Red kite (Milvus milvus)
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The magnificent red kite use its spectacular wingspan to great effect, soaring high above roads and fields to spot carrion on the ground.
Common name: red kite
Scientific name: Milvus milvus
Family: Accipitridae (hawks and eagles)
Head: unlike the rest of the bird, the head is pale grey in colour and is patterned with brown streaks.
Wings: the angled wings span 185cm and are a mix of brown and black colours on top. Underneath, there is a bright white patch on the outer edge.
Body: is a rusty reddish-brown colour. The red kite has a famously, deeply forked tail.
Where to spot
Red kites can be seen all year round. It glides through the air above wooded valleys, pasture and open countryside as well as in suburban areas and towns. Once confined to Wales, a reintroduction scheme has brought the red kite back to many parts of the UK and now they are easily spotted in the Chilterns and central Scotland.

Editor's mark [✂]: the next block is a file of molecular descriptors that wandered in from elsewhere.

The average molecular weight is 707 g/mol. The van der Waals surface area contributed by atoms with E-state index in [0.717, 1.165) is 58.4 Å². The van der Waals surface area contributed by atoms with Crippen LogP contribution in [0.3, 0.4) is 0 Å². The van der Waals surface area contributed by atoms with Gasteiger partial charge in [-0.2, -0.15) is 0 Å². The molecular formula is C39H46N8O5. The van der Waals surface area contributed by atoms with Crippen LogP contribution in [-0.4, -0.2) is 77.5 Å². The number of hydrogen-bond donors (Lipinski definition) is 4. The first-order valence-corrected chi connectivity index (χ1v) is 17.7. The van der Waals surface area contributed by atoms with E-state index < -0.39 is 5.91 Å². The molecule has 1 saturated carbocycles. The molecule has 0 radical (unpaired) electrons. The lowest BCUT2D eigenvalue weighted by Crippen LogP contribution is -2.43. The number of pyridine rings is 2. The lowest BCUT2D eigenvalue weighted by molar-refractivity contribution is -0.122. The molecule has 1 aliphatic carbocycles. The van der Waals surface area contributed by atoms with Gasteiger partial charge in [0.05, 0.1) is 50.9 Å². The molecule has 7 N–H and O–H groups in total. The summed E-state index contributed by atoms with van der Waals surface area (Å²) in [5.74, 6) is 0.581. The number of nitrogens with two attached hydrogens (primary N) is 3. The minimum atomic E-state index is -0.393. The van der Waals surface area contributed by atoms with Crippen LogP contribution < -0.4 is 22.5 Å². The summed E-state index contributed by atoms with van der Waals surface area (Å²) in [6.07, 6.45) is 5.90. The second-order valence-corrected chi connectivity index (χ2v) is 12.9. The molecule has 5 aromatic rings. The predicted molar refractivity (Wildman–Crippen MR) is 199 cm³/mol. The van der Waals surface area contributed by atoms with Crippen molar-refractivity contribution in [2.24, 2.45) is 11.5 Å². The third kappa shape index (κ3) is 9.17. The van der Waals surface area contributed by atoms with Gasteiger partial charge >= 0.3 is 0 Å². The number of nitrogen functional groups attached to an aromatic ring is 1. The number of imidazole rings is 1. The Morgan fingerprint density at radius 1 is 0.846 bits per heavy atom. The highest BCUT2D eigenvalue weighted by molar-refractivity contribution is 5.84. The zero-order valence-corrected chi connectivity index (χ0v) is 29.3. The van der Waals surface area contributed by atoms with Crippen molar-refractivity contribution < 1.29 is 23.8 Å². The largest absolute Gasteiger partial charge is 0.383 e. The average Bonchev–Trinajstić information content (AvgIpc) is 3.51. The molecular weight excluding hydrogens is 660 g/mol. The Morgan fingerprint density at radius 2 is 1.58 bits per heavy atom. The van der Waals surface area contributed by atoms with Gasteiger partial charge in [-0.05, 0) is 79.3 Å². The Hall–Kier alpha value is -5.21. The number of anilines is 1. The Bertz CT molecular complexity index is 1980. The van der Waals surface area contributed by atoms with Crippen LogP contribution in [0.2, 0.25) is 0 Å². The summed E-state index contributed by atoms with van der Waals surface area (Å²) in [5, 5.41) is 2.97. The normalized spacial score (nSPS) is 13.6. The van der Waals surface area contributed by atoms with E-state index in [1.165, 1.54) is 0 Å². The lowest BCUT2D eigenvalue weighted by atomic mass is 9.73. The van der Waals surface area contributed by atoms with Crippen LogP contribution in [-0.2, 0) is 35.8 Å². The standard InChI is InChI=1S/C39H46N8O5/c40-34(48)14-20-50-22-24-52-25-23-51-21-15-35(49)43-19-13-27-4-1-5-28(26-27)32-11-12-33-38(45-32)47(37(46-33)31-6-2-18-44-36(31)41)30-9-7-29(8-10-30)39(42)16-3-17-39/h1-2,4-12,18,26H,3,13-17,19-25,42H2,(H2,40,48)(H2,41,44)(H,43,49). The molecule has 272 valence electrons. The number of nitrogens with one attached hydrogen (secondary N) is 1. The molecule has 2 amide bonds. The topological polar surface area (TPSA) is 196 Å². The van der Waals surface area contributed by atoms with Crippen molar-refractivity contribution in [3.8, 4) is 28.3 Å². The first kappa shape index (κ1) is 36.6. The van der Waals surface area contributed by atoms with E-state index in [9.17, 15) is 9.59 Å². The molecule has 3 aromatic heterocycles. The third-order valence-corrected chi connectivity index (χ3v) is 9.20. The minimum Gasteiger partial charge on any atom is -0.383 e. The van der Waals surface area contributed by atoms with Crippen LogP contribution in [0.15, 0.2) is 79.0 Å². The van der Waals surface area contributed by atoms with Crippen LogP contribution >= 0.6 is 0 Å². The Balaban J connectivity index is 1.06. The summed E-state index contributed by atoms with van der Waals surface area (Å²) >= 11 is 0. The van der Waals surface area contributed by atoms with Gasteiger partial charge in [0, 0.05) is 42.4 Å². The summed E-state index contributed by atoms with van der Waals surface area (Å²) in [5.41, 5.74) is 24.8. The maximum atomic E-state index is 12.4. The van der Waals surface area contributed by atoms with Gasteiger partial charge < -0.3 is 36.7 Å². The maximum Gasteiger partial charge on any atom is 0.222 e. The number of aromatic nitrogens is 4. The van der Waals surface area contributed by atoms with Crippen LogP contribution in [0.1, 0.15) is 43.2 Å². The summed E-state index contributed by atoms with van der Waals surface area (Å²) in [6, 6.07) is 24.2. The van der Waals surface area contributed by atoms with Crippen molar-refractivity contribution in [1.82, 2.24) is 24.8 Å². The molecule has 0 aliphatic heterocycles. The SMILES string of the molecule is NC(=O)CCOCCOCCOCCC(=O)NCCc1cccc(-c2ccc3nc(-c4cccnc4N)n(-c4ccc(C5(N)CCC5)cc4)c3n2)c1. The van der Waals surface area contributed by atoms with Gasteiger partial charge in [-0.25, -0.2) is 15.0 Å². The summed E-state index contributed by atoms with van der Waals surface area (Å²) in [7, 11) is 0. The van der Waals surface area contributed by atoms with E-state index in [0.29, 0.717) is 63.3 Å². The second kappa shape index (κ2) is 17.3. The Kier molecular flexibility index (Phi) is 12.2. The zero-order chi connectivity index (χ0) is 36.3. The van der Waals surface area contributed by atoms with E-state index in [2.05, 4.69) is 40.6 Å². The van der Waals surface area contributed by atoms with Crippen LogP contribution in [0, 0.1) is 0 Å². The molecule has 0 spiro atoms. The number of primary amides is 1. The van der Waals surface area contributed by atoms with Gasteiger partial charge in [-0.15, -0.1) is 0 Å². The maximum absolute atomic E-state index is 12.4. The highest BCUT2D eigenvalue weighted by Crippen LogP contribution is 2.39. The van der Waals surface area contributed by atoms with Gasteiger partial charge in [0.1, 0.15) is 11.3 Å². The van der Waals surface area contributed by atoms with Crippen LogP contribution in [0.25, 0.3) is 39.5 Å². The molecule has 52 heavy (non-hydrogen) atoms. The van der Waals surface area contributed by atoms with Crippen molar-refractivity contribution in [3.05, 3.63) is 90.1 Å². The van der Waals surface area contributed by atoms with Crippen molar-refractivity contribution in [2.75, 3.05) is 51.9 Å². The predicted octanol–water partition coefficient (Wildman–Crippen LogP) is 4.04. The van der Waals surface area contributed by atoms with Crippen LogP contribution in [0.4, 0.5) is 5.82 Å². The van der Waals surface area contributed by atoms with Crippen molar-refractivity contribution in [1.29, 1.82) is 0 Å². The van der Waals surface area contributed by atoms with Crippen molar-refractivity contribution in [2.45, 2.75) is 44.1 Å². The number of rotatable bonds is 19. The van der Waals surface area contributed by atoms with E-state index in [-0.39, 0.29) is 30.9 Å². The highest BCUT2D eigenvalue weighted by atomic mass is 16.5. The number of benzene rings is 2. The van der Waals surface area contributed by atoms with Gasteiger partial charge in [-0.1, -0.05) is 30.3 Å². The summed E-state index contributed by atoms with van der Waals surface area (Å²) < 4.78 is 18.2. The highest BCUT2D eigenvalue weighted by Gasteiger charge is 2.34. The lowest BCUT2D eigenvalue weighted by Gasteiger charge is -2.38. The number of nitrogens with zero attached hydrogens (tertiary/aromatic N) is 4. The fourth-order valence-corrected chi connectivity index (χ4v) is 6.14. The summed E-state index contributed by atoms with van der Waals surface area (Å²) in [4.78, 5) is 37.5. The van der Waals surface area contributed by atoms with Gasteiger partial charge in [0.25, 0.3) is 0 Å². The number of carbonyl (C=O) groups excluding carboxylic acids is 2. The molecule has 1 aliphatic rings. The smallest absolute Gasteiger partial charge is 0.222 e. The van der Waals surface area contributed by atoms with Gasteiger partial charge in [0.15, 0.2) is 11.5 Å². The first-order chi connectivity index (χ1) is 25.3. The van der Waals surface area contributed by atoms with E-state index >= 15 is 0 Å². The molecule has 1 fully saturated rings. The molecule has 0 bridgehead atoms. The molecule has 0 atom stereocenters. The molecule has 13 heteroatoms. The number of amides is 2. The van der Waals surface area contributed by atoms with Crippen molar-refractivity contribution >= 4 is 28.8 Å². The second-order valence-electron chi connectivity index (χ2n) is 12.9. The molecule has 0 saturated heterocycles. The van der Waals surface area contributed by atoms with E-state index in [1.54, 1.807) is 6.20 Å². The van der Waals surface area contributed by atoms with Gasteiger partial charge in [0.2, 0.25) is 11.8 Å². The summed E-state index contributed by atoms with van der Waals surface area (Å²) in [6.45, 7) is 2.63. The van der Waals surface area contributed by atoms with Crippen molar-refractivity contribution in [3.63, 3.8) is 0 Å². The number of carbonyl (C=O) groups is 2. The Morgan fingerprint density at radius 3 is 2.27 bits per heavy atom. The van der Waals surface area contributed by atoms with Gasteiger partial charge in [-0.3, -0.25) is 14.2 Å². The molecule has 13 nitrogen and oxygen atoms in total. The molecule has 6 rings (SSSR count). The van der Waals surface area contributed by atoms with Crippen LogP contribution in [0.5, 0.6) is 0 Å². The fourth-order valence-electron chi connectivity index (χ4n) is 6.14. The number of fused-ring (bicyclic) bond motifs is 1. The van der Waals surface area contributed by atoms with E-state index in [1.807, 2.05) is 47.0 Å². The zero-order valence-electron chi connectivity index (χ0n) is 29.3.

The red kite is a scavenger and eats mostly carrion and worms. If necessary it will sometimes catch small live prey, primarily voles, mice and birds.
It first breeds at two years old and raises two to four young in a large nest, between March and June.
- It is attracted to shiny and colourful objects often incorporating them into their nests
- Was once a common bird in London and scavenged for scraps and rags for nest building
- Shakespeare refers to the red kite 15 times in his works
- Typical lifespan is four years
Learn more about the other bird species you could find in your local wood